Don't Wait to Maximize Your Financial Contributions

Posted by Andy Anderson, CFP® on 10:00 AM on October 9, 2021
Andy Anderson, CFP®

Oct 2021 calendar cs91940903

With Fall officially arriving, we are reminded once again that we are closer to the end of the year than we are to the beginning. Along with that comes the holiday season, family time, and last-minute shopping. And while we may not be able to assist with the cooking, cleaning, and shopping that’s just around the corner, we want to help in the best way we know how—making sure your end of year financial checklist is complete!

First and foremost, now is the time to make sure you are on track to meet your contribution goals for retirement and other tax-advantaged accounts. Roth and Traditional IRAs have an annual contribution limit of $6,000 for individuals under age 50 and $7,000 for individuals aged 50 and above. Health Savings Accounts have an annual contribution limit of $3,600 for individuals and $7,200 for families. The deadline for contributions to these accounts for the current tax year is actually April 15th of the following calendar year, but for those of you that prefer an annual schedule now is the time to make any final contributions. Remember that the contribution limits on these accounts means you will not be able to make up missed contributions later down the road.

Another retirement savings option available to many workers would be an employer-provided retirement plan. The type may vary (401k, 403b, Simple IRA, etc), but one common feature is some type of employer matching contribution. Usually, the employer will match employee contributions up to a pre-determined percentage of income. If you have not yet reached that set percentage, increasing contributions over the remainder of the year could get you closer to claiming as much of this “free” money as possible.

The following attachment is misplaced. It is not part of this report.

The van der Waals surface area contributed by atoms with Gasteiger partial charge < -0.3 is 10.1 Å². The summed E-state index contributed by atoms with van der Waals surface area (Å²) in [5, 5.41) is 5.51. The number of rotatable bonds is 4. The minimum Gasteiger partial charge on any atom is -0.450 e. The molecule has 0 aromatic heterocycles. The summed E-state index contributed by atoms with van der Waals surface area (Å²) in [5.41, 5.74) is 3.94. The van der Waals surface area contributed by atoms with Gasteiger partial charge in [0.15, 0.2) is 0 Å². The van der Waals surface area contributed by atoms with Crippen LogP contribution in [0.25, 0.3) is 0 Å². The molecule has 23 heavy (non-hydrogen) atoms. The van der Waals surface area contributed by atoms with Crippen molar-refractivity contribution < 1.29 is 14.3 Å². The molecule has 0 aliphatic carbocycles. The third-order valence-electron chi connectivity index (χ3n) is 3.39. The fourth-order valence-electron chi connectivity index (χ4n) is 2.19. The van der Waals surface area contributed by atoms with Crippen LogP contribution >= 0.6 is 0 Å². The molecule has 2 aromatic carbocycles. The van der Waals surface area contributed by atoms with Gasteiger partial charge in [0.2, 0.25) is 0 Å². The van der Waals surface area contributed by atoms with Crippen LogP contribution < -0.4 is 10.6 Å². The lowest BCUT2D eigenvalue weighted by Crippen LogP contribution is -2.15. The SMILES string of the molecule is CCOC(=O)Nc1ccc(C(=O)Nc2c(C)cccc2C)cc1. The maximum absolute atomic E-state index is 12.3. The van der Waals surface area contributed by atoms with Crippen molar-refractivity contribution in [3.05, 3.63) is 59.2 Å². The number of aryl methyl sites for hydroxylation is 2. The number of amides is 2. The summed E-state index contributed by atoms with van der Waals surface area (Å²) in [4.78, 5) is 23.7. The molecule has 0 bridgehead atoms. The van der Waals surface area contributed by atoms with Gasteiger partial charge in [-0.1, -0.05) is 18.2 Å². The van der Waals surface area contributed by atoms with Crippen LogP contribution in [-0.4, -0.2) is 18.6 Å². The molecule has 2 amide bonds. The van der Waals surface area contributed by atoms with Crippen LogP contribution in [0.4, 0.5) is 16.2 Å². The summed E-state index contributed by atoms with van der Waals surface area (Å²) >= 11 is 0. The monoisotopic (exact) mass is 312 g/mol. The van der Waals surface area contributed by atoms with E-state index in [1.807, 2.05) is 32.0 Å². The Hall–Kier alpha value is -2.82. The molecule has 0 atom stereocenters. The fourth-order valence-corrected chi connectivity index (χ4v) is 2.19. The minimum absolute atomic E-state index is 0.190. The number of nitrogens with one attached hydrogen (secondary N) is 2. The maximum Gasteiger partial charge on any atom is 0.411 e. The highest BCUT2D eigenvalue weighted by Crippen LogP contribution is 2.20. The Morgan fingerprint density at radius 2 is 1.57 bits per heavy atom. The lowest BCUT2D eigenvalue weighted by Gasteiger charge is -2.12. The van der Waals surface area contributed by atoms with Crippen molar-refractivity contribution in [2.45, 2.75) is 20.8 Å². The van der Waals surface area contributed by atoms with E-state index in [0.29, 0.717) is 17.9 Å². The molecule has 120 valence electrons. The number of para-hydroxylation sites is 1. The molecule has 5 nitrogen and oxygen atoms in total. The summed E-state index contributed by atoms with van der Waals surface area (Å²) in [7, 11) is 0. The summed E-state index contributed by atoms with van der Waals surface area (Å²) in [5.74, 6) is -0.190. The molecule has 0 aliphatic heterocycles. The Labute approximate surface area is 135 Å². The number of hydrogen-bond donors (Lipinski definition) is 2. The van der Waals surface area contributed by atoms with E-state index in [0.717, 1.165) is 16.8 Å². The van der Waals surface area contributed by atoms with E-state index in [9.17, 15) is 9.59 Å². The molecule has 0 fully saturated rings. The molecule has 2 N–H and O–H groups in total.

Maximizing retirement contributions is one great way to improve your likelihood of a successful retirement, but another valuable strategy is to ensure that you maximize the portion of your retirement dollars that you keep after the tax bill comes due each year. A Roth conversion is one strategy that could save thousands, hundreds of thousands, or even millions of dollars in taxes over the course of time. A Roth conversion allows you to move dollars from your pre-tax IRA to a Roth IRA to benefit from tax-free growth going forward. The catch is that any amount converted is includable in taxable income for that calendar year. The name of the game is to determine when and how we can pay the lowest tax rate possible to ensure that you keep as much of your accounts as possible. The deadline for a Roth conversion is December 31st each year, so now is the time to start thinking through strategies.

As far as your investment portfolio is concerned, you may have heard us talk about the “bucket strategy” we use to assign a specific level of risk to each dollar in your portfolio. This strategy involves mapping out how many dollars will need to be withdrawn from your portfolio for any purpose over the next 6 years. Once we have those figures, we then create different “buckets” of risk within your investment portfolio—lower risk for withdrawals in the next 3 years, medium risk for withdrawals in years 4-6, and higher risk for the remainder of the portfolio. Now is a good time to start thinking about any potential withdrawals you expect to make in the coming years so that we can position your portfolio accordingly going into 2022.

Who said Spring cleaning had to be done in the Spring? These end-of-year housekeeping items are important to think through to ensure that you have maximized the financial opportunities available to you in 2021.

Schedule A Meeting To Talk

Regards, 

Andy

Do you have other questions about retirement?

Text our team for answers at 309-925-2043!

 

Topics: Retirement

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